The music is imported to "/mnt/raid/library/audio/lossless". I like to keep the directory mounted over sshfs, so I can access it from "~/audio/lossless" on my laptop.

converting the music

The relevant beets config.yml snippet:

convert:
    copy_album_art: yes
    album_art_maxwidth: 800
    embed: no
    never_convert_lossy_files: yes
    formats:
        opus:
            command: ffmpeg -i $source -y -vn -acodec libopus -ab 96k -ar 48000 $dest
            extension: opus

Which is to say…​

  • embed:no, copy_album_art: yes: No embedding the artwork, it takes up more space since it duplicates the art for every single track you store. Copy it instead, to "cover.jpg".
    • album_art_maxwidth: 800: The cover art for Minecraft, Volume Alpha, is 2676x2676. I assure you my phone doesn’t need that resolution.
  • never_convert_lossy_files: yes: No converting files that are already a lossy format (which for me tends to be mp3s, because pony music is always released in a bespoke fashion).
  • Lastly, define how we want to convert our library to opus. I use 96k Opus, and the -ar 48000 looks unnecessary, but actually is not: it’s to make sure I don’t have a 96kHz rip of something converted to Opus, with the codec happily supporting a sample rate that large. So just homogenize everything down to 48k, Opus’s default sample rate.

Which brings us to the second Makefile target:

beet-convert:
    beet convert -a -f opus -y

I wish I could just stop there and say that’s how I maintain the two copies of my library, but alas. We have arrived upon the first problem with beet convert.

duplicates and workarounds, or, the important headache you’ll eventally get

Though beets’s homepage proudly displays the beet convert plugin for transcoding audio to any format desired, it does not do the upkeep of maintaining a library’s structure in the process as well.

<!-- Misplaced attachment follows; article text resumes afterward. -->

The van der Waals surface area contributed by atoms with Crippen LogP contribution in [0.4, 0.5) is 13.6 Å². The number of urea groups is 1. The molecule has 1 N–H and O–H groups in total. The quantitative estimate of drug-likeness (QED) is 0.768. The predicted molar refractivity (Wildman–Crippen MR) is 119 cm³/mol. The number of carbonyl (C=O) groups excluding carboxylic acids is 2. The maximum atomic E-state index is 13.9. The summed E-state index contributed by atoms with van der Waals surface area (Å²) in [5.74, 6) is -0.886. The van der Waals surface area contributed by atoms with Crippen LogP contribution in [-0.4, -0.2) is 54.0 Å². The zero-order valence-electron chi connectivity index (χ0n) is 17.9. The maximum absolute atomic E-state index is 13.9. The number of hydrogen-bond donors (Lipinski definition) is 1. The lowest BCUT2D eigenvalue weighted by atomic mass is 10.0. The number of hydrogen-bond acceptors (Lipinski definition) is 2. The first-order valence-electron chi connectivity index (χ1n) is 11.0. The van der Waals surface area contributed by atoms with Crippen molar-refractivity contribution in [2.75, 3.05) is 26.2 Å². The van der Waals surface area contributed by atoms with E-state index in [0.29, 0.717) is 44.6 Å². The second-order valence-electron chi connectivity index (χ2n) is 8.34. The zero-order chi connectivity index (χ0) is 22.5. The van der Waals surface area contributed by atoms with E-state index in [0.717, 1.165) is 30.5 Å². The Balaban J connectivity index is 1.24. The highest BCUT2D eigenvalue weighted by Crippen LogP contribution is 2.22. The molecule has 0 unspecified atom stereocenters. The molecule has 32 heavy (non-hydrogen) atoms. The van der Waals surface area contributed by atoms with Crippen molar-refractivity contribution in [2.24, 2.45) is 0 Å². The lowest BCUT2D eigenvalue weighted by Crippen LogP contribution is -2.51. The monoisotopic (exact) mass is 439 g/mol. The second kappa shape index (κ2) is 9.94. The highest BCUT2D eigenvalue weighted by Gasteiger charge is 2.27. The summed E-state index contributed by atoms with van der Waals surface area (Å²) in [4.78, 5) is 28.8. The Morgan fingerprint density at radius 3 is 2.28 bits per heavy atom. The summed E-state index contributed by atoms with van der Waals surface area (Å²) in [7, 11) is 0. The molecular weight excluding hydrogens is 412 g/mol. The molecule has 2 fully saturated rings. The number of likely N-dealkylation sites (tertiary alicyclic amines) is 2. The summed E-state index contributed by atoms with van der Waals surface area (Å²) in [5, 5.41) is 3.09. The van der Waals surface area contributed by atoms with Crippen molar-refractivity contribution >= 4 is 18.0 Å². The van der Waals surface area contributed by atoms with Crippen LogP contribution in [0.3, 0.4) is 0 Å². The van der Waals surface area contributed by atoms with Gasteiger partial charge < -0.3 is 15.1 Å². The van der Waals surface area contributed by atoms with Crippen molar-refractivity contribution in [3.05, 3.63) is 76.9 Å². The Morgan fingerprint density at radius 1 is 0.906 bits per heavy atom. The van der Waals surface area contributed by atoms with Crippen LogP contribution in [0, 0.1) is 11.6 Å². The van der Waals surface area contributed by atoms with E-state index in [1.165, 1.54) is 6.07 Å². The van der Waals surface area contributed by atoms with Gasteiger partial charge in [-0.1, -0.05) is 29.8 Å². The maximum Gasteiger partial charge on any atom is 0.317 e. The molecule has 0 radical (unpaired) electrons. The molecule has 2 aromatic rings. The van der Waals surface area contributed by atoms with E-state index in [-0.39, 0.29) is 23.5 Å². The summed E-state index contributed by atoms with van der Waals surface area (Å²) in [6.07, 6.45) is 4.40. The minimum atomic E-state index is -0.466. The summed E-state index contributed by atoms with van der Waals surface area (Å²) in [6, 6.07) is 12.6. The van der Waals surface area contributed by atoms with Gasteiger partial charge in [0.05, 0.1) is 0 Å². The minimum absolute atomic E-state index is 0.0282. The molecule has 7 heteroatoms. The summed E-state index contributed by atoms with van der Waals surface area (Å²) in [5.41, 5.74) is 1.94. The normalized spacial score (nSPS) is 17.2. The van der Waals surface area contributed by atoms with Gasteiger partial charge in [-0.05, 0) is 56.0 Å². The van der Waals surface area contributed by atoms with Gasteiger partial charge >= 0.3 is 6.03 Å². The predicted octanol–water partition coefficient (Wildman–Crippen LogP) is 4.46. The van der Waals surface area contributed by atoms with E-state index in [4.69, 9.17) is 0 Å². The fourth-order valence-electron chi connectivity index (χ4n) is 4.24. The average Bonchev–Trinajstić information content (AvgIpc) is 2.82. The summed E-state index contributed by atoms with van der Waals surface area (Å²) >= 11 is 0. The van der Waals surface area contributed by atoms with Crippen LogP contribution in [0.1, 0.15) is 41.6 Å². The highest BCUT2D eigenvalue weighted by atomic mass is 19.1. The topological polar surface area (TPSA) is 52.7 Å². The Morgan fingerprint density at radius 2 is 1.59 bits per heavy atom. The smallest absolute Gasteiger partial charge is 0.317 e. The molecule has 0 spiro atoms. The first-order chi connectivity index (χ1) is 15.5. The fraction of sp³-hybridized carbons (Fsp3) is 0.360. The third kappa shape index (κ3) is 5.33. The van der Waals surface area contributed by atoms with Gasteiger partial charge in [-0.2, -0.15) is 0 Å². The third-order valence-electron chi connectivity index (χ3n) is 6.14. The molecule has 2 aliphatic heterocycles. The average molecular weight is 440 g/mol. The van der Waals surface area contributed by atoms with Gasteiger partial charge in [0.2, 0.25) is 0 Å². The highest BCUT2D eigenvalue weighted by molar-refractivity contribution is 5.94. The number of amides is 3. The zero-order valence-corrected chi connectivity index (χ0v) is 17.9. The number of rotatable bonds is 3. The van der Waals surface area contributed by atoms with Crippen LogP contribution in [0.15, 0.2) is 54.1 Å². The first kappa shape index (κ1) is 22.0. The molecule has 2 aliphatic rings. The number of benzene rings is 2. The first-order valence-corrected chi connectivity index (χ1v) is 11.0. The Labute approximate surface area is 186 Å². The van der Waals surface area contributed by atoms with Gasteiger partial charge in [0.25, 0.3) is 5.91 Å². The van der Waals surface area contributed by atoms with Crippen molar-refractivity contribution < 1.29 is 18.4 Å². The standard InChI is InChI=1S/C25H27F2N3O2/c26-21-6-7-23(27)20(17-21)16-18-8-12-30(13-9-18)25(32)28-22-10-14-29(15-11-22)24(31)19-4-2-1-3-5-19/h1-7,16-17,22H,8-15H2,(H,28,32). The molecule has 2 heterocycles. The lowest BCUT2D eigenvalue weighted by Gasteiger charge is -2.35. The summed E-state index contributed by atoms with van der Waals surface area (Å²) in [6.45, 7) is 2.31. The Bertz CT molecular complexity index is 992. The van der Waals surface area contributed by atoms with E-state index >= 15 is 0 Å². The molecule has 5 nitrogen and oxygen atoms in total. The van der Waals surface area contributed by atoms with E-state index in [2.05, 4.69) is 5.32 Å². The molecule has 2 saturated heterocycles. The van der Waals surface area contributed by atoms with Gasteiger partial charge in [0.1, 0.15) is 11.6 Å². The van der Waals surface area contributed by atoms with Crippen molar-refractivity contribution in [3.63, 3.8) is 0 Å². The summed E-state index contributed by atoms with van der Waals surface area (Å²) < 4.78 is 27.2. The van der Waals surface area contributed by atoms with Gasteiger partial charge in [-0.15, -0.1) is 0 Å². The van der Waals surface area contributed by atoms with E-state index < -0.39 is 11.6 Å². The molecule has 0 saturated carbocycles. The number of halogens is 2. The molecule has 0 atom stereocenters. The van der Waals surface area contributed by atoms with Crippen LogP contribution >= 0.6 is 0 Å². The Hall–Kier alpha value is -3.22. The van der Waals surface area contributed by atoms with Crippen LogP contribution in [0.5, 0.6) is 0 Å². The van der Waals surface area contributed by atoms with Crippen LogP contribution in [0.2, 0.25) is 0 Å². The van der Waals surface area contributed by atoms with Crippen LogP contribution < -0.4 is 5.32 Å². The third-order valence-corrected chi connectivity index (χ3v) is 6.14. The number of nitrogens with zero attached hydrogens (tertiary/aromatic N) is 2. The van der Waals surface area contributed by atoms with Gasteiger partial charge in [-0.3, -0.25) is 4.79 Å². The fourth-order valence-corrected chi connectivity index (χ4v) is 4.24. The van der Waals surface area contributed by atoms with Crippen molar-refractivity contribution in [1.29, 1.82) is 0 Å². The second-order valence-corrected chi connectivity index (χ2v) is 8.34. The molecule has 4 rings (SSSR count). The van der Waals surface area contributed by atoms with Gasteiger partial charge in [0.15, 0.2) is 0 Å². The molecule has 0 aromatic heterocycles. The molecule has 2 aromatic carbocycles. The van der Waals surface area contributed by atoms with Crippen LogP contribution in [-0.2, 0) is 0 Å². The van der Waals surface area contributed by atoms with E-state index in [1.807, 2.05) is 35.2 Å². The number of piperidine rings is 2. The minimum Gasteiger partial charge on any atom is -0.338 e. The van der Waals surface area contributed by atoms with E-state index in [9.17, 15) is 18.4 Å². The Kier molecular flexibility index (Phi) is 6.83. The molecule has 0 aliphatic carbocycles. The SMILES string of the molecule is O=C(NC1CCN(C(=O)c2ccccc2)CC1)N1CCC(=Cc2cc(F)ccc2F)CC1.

The problem lies in removing and renaming tracks. beets will shift files in your library directory (which in my case is the lossless directory) without issue most of the time, but it is not smart enough to replicate those changes on the libraries maintained with beet convert

Really, the main problem is that beet convert (and beet alternatives) only do the work of creating the structure-- once folders change, filenames change, the problem is then that you have duplicates, and you’ll have the converted library structure fall out of sync over time if you want to keep the same directory structure.{fn-structure}

As of now, I fix this problem with a little script named beet-rmdupes; it also requires the mimefilter script in my "~/bin" as well. It’s a little wonky in terms of false positives when it comes to beets' asciification, for reasons I have not yet figured out.

so yeah

This is essentially the hard parts. The rest is pretty standard beets configuration, and the documentation is otherwise excellent, except for these particularly irritating pitfalls.

beets does…​ a staggering amount, and without choking as hard as it could. I’ve really considered writing my own music managing utility as of late but I just haven’t had the motivation to uproot my library again.

However, there’s bits and pieces laying around…​ someday.